It adds that whilst establishing data standards across government has gone some way to improve this situation, difficulty with data sharing was the most commonly identified barrier in a recent HM Treasury survey about cross-government working. In addition, insufficient data capability across government also means that the skills needed to interpret data are not always available.

Furthermore, the PAC once again highlights the impact of poor IT and the complexity and inconsistency of data systems across Whitehall. For instance, the Cabinet Office told the Committee that across government there are approximately 205 core systems that run HR, finance and payroll, which are then supported by a further 655 systems. 

The report urges HM Treasury and the Cabinet Office to work with the government’s Evaluation Taskforce and the Analysis function to: identify the key data needed to deliver, monitor and evaluate cross-government projects; and help departments to collect the data and have the analytical capability to interpret it. 

There’s also suggestions from the Committee that HM Treasury could do more to encourage cross-government work. For instance, the Treasury has set out six delivery models for cross-government working, including details on responsibilities and accountabilities for each model. But it has not yet analyzed how these models are being used across government, or which approaches work best in different circumstances. 

The report recommends that HM Treasury carry out this analysis and provide more support to departments on which models work best for different projects. It should then use these insights to develop training for departments on how to approach cross-government working. 

Equally, the Treasury admitted to the Committee that it could do more in its next Spending Review to encourage cross-government collaboration. The report states: 

Efforts have been made to incentivise cross-government working through reward and recognition but HM Treasury acknowledges there is a lot of work still to do. In 2019, the Shared Outcomes Fund was set up to fund pilot projects that test innovative ways of working across the public sector, with an emphasis on thorough plans for evaluation and whether these small-scale projects can be scaled-up.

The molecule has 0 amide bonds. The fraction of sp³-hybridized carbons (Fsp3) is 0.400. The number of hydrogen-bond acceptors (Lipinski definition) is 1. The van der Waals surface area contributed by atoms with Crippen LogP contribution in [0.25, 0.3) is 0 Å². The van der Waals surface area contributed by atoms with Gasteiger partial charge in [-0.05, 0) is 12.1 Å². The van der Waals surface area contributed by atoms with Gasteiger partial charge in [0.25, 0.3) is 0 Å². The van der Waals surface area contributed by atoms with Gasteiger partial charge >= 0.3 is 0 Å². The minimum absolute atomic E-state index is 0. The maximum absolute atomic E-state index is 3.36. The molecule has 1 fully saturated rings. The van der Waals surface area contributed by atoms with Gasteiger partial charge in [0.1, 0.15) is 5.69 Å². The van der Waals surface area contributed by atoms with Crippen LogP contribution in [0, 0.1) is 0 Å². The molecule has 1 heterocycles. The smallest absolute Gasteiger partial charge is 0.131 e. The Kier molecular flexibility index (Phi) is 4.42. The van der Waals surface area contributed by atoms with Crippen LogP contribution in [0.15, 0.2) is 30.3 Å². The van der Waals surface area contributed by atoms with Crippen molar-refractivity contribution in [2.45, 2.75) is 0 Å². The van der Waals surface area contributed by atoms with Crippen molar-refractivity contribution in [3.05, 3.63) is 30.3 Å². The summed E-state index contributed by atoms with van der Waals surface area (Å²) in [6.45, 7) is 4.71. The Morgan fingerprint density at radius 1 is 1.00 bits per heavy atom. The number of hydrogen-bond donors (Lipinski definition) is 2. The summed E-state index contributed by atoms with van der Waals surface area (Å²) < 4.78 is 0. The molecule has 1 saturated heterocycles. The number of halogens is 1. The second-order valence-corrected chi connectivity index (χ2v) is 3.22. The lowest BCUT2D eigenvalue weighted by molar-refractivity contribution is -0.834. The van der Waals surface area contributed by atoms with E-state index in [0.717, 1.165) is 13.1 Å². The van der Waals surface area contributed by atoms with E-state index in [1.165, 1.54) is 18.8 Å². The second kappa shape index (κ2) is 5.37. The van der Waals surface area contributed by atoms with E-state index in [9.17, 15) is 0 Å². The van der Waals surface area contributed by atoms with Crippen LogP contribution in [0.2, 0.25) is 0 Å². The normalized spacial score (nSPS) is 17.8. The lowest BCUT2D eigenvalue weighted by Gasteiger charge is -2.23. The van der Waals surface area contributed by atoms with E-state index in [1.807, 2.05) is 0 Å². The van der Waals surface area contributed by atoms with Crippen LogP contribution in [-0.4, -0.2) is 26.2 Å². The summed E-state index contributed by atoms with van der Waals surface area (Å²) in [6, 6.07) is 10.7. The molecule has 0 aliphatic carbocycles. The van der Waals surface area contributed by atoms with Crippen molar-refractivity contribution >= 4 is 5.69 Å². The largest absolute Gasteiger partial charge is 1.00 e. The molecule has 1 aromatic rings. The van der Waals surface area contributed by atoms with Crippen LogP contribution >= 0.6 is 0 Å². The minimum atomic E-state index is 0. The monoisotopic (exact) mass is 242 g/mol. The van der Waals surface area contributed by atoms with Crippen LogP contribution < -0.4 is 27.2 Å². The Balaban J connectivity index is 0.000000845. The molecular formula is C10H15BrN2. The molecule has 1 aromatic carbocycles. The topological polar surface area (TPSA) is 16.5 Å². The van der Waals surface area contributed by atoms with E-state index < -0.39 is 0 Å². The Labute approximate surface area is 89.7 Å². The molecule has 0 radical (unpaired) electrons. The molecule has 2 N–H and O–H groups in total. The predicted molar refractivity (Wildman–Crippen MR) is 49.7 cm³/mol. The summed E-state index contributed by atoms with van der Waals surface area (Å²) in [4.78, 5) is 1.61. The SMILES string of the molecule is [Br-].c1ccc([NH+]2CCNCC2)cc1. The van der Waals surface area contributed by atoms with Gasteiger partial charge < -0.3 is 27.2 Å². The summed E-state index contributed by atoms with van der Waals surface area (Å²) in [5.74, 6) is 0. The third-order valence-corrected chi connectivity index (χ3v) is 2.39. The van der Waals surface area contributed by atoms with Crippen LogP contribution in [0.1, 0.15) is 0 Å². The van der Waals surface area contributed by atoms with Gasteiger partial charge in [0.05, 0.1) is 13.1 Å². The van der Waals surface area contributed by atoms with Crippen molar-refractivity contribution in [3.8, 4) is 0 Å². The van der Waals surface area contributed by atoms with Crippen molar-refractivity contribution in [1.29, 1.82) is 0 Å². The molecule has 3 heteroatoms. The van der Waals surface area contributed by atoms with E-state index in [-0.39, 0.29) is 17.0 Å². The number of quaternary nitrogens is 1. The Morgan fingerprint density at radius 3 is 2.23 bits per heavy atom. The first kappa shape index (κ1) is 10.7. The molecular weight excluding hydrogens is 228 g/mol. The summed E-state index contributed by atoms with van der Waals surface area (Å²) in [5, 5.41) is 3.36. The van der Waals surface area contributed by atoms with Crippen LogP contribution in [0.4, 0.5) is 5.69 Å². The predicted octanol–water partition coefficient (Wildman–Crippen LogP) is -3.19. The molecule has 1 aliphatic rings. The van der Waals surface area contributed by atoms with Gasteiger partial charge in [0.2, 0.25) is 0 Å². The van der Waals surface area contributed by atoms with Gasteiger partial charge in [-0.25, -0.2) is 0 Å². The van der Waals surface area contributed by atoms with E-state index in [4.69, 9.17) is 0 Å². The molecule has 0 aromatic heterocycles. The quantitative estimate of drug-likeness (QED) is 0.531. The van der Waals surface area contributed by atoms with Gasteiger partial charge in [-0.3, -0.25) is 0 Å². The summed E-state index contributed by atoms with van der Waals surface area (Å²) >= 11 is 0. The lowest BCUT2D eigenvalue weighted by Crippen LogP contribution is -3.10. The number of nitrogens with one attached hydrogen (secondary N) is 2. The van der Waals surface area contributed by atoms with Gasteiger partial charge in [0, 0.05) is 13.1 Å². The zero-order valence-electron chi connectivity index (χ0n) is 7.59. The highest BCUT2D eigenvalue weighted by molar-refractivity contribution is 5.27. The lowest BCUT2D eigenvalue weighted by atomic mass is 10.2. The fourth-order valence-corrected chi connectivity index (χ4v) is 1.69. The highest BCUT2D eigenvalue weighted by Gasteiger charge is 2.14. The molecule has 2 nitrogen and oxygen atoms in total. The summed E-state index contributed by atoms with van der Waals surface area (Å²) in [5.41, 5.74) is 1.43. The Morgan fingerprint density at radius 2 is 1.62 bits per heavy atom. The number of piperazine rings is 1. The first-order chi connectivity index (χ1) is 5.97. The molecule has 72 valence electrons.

More recently, HM Treasury has developed guidance to encourage joint-bids at spending rounds. But HM Treasury concedes that it is disappointing there were only 28 joint bids at the last Spending Review. It recognizes that it is going to have to do more in the next Spending Review to encourage joint bids from departments and to make more top-down requests for joint bids.

As such, the PAC is urging that the Treasury and Cabinet Office work together to share lessons learned from the Share Outcomes Fund and produce guidance for Departments, which should set expectations on cross-government working ahead of the next Spending Review. 

My take

I’ve long argued that if we were setting up a government today, the models of delivery would look fundamentally different because of the influence of digital technologies. Instead of siloed departments, we would probably have teams that are structured around different platform capabilities, as well as centers of excellence/knowledge, to help deliver policy. But that’s not the world we live in and so Whitehall needs to figure out how to shift to a more collaborative approach, where standards are set and data is easily accessible across government. The other point that was largely missed from the report that often is a barrier to cross-government work, is the political support required to make it happen. Often Ministers view their respective departments as their ‘kingdoms’ and aren’t willing to share responsibility with another Minister that has their own agenda. Civil servants are often trying their best to make this happen, but politicians need to adapt too.